SAN FRANCISCO, March 10 (Xinhua) -- The California Department of Motor Vehicles (DMV) released Friday proposed regulations to establish a path for testing and future deployment of fully self-driving vehicles.
In annoucing the release of these regulations, which would allow testing self-driving vehicles on public roads, DMV Director Jean Shiomoto said "these rules expand our existing autonomous vehicle testing program to include testing vehicles where no driver is present."
"This is the next step in eventually allowing driverless autonomous vehicles on California roadways," Shiomoto said in a statement.
With a 45-day public comment period starting Friday, the proposed regulations recognize that the U.S. National Highway Traffic Safety Administration (NHTSA) is vested with the authority to develop Federal Motor Vehicle Safety Standards (FMVSS) and enforce compliance with safety and performance standards for motor vehicles, while California DMV is requiring certification to meeting these federal safety standards.
In addition, the proposed regulations seek to establish a framework for testing without a driver, to identify requirements that a manufacturer must meet in order to sell, lease, or otherwise make their vehicle available outside of a testing program, and address other key topics related to autonomous vehicle deployment, including driver licensing and responsibility, vehicle registration, and advertising of autonomous vehicles.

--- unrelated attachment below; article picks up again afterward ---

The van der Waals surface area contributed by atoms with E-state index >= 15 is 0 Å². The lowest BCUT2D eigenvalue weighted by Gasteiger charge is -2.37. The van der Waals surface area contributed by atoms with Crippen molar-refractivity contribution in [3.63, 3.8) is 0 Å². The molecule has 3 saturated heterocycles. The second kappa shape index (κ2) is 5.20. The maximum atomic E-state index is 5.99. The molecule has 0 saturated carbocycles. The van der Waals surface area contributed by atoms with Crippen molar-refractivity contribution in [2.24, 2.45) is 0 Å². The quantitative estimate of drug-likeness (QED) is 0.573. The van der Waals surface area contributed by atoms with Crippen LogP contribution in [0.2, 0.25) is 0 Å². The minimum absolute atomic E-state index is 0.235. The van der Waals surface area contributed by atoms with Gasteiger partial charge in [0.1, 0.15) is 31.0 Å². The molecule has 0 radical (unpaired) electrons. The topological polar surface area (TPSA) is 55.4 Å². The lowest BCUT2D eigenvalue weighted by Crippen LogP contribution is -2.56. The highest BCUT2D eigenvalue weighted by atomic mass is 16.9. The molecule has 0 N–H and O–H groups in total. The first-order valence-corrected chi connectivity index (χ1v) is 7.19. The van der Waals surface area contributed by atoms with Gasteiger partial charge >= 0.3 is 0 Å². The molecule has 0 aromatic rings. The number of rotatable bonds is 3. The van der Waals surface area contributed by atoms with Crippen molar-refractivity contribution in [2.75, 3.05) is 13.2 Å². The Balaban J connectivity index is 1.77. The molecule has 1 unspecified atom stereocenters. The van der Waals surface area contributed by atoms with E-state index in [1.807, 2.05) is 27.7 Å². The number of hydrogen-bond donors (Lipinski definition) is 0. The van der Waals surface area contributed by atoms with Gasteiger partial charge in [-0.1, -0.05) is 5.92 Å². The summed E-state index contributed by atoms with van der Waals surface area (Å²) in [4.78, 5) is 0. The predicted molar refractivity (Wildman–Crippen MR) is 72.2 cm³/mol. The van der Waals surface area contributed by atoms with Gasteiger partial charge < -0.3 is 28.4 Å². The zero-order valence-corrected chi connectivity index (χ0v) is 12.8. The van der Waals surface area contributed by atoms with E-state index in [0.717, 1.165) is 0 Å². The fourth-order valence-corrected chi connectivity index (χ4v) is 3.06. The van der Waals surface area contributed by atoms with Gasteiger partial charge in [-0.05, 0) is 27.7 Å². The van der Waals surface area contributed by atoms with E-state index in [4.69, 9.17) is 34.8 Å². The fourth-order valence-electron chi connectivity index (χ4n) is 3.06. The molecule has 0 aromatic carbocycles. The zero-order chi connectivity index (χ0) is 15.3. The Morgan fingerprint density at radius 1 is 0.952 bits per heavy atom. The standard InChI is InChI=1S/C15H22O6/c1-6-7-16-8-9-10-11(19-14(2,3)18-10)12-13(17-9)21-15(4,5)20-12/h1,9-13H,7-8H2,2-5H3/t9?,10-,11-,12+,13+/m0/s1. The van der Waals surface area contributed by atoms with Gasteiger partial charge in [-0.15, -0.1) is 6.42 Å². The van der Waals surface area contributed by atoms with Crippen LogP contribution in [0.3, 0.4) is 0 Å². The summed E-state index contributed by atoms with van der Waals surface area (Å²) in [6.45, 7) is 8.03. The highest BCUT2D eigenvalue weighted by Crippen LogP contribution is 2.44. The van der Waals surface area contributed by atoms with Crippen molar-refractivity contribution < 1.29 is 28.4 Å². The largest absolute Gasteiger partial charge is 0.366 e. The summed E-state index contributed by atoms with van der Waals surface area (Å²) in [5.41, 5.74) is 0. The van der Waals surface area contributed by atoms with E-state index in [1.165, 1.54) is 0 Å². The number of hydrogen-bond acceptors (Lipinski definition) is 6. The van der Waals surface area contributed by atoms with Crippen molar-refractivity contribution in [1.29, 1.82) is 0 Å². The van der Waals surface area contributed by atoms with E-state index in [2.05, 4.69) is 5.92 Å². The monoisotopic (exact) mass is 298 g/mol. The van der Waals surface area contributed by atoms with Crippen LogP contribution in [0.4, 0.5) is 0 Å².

A public hearing has been scheduled for April 25, a day after the public comment period ends.
The DMV said it had received substantial feedback from manufacturers, consumer advocates, local government, insurance companies, and other stakeholders after it released revised draft regulations for testing without a driver and the deployment of autonomous vehicles in September 2016.
"California has more manufacturers testing autonomous vehicles than any other state and today's rules continue our leadership with this emerging technology," said California Transportation Agency Secretary Brian Kelly. "These rules protect public safety, promote innovation and lay out the path for future testing and deployment of driverless technology. This rulemaking is the next step in working with stakeholders to get this right."